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[Carl Jung on “Metaphysical” ideas in the modern world.]

I regard these parallels as important because it is possible, through them, to relate so-called metaphysical concepts, which have lost their root connection with natural experience, to living, universal psychic processes, so that they can recover their
true and original meaning. In this way the connection is reestablished between the ego and projected contents now formulated as “metaphysical” ideas.

Unfortunately, as already said, the fact that metaphysical ideas exist and are believed in does nothing to prove the actual existence of their content or of the object they refer to, although the coincidence of idea and reality in the form of a special psychic state, a state of grace, should not be deemed impossible, even if the subject cannot bring it about by an act of will.

Once metaphysical ideas have lost their capacity to recall and evoke the original experience they have not only become useless but prove to be actual impediments on the road to wider development. One clings to possessions that have once meant wealth; and the more ineffective, incomprehensible, and lifeless they become the more obstinately people cling to them. (Naturally it is only sterile ideas that they cling to; living ideas have content and riches enough, so there is no need to cling to them.) Thus in the course of time the meaningful turns into the meaningless. This is unfortunately the fate o metaphysical ideas.

Today it is a real problem what on earth such ideas can mean. The world so far as it has not completely turned its back on tradition has long ago stopped wanting to hear a “message”; it would rather be told what the message means. The words that resound from the pulpit are incomprehensible and cry for an explanation.

How has the death of Christ brought us redemption when no one feels redeemed? In what way is Jesus a God-man and what is such a being? What is the Trinity about, and the parthenogenesis, the eating of the body and the drinking of the blood, and all the rest of it? What connection can there be between the world of such concepts and the everyday world, whose material reality is the concern of natural science on the widest possible scale?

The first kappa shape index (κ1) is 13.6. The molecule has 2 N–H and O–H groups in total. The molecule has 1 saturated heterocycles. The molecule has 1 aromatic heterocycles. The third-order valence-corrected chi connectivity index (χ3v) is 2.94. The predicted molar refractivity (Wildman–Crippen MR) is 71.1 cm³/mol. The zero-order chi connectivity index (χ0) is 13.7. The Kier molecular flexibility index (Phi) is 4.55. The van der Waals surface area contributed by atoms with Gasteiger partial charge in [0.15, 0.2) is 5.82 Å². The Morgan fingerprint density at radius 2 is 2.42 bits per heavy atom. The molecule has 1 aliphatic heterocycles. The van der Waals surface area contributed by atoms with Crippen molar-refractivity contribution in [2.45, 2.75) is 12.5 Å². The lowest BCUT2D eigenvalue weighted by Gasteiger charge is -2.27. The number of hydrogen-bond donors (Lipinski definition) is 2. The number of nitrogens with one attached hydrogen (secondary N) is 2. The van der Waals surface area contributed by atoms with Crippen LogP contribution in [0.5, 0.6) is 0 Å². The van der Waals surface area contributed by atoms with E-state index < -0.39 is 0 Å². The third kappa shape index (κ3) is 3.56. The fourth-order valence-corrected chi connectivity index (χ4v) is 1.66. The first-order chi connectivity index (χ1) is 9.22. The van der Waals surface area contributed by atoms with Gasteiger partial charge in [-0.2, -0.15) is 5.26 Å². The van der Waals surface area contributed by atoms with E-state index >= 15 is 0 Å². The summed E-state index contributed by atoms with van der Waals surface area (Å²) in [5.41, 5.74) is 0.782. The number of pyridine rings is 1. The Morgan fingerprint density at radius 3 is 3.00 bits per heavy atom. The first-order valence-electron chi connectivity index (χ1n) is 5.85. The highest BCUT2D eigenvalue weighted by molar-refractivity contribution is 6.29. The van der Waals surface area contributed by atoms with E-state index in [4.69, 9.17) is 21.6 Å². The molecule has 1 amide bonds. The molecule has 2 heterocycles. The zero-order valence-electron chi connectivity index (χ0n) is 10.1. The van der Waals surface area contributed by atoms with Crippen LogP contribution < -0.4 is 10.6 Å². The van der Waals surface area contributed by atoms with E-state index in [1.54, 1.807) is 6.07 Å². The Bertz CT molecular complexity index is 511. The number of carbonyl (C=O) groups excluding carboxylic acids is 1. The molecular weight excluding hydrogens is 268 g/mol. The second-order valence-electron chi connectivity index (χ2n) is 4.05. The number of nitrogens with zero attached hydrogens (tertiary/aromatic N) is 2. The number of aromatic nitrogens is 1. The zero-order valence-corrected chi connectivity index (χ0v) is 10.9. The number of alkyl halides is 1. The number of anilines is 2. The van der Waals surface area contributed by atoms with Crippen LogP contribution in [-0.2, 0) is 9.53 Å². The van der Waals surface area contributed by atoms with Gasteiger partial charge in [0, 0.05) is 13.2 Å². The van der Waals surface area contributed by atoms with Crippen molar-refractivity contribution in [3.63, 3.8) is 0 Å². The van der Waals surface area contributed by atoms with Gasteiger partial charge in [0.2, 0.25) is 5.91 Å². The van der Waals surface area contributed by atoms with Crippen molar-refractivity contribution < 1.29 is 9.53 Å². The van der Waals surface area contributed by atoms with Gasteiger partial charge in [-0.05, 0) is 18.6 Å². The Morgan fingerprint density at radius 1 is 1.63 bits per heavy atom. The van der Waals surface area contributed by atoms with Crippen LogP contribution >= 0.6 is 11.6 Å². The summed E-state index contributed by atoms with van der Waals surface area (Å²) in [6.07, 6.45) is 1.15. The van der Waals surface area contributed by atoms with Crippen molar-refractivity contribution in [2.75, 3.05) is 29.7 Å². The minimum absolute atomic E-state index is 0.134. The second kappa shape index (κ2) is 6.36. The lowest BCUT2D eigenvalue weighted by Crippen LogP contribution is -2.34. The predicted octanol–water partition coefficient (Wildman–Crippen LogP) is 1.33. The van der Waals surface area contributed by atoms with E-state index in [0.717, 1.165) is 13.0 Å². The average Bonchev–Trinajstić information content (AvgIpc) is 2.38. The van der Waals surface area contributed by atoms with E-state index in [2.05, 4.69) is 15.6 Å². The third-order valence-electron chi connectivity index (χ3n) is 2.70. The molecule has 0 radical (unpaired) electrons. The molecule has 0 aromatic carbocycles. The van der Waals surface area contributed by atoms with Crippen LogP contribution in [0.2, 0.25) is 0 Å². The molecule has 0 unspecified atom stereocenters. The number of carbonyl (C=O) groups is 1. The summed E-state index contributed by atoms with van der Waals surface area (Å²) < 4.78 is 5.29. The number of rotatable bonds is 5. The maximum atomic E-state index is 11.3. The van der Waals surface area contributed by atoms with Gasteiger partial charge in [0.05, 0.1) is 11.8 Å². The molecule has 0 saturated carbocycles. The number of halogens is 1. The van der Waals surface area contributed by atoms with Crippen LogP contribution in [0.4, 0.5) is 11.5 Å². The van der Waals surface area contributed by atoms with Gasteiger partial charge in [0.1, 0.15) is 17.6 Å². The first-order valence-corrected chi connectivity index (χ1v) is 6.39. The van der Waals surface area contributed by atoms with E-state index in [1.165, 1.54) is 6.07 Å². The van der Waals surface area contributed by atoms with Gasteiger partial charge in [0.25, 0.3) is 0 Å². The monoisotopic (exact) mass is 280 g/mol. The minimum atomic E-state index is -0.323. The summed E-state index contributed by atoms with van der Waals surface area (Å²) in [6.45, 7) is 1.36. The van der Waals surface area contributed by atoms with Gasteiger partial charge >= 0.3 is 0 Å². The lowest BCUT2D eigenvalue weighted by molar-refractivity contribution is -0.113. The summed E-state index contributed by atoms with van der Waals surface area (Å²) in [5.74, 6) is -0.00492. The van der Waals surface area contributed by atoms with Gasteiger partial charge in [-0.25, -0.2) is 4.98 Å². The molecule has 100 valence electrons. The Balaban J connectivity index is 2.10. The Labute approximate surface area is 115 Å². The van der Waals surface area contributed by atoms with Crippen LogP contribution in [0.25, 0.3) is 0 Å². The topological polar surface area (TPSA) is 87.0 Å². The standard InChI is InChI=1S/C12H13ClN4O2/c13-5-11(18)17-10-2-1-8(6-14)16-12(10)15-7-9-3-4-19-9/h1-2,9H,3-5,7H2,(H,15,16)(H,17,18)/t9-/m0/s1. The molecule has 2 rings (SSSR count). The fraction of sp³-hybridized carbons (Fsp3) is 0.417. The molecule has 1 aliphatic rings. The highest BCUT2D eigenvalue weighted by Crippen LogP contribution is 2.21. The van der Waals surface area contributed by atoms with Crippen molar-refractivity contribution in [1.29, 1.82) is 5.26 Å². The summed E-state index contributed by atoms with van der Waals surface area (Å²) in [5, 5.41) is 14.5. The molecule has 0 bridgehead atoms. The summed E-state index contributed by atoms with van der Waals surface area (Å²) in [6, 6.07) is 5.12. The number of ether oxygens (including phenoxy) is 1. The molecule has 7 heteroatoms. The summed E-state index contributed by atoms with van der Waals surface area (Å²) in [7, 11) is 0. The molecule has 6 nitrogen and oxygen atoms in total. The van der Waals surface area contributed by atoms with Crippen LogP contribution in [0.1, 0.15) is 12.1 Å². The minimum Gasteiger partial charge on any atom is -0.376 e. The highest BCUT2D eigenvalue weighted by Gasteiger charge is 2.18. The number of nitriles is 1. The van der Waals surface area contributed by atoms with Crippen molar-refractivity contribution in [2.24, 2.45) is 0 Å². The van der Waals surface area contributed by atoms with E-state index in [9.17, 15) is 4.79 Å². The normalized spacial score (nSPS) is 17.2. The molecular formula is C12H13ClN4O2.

At least sixteen hours out of twenty-four we live exclusively in this everyday world, and the remaining eight we spend preferably in an unconscious condition. Where and when does anything take place to remind us even remotely of phenomena like angels, miraculous feedings, benedictions, the resurrection of the dead, etc.?

It was therefore something of a discovery to find that during the unconscious state of sleep intervals occur, called “dreams,” which occasionally contain scenes having a not inconsiderable resemblance to the motifs of mythology. For myths are miracle tales and treat of all those things which, very often, are also objects of belief.

In the everyday world of consciousness such things hardly exist; that is to say, until 1933 only lunatics would have been found in possession of living fragments of mythology. After this date the world of heroes and monsters spread like a devastating fire over whole nations, proving that the strange world of myth had suffered no loss of vitality during the centuries of reason and enlightenment.

If metaphysical ideas no longer have such a fascinating effect as before, this is certainly not due to any lack of primitivity in the European psyche, but simply and solely to the fact that the erstwhile symbols no longer express what is now welling up from the unconscious as the end result of the development of Christian consciousness through the centuries.

This end-result is a true antimimon pneuma, a false spirit of arrogance, hysteria, woolly-mindedness, criminal amorality, and doctrinaire fanaticism, a purveyor of shoddy spiritual goods, spurious art, philosophical stutterings, and Utopian humbug, fit only to be fed wholesale to the mass man of today. That is what the post-Christian spirit looks like. ~Carl Jung, Aion, The Self, Page 34.